When it comes to Irishness, the world is our oyster. So many magical voices, celebrated throughout the world. The ones you know are household names… And the list is by no means exhaustive. I could have selected a few that have really struck chords in my heart; but, there is one, one, anonymous, living and breathing by River Lagan, who devotes her time and care to vulnerable people, hence double-touched my heart.
Don’t ask me for a photograph, as I have yet to immortalise her smile, and, light in her eyes. Her name too remains anonymous, for it is wished this way.
Marvellous moments of lightness, privileged times among paired swans, preening and sharing love in grace at last light… Statuesque haigries (herons) around our bays, the joy to reconvene with our beautiful Earth. I observe them from the distance, with that humble feeling, so intimate the moment. The light is soft, nearly sunset. The air is charged with tenderness and love in that autumnal sense of rawness…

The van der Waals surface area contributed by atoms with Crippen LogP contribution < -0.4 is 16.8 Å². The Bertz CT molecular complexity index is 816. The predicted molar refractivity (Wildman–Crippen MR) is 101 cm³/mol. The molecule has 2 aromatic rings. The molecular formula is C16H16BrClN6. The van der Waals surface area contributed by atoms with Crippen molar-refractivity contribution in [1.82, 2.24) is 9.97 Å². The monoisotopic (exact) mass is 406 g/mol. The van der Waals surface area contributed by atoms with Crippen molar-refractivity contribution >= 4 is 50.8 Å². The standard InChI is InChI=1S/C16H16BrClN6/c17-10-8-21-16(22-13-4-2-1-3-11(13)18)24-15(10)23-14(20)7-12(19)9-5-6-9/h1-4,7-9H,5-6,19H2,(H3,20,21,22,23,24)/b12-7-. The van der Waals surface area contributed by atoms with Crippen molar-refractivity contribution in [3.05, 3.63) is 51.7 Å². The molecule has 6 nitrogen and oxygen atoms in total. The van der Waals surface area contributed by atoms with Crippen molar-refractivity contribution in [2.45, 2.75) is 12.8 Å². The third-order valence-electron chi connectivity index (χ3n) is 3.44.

Intimate. So privileged, I feel.
This north end corner of Spiggie Loch gradually welcomes them back, as the Arctic winter dictates. They will flock in and preen, share a few weeds with a few ducks – gather on the shore for bathing and arrange their feathers, and roost by twos… A bit of love inside a world so few can taste.
The Federation of Writers (Scotland) is an organisation dedicated to making the written and spoken word available to the public of Scotland, with respect for diversity and recognition of additional support needs. Caidreachas nan Sgrìobhaiche (Alba) ’S e prìomh-amas Caidreachas nan Sgrìobhaiche (Alba) litreachas sgrìobhte is labhairte a chur mu choinneamh poball na h-Alba, a’ toirt spèis do dh’iomadachd agus feumannan-taice a bharrachd.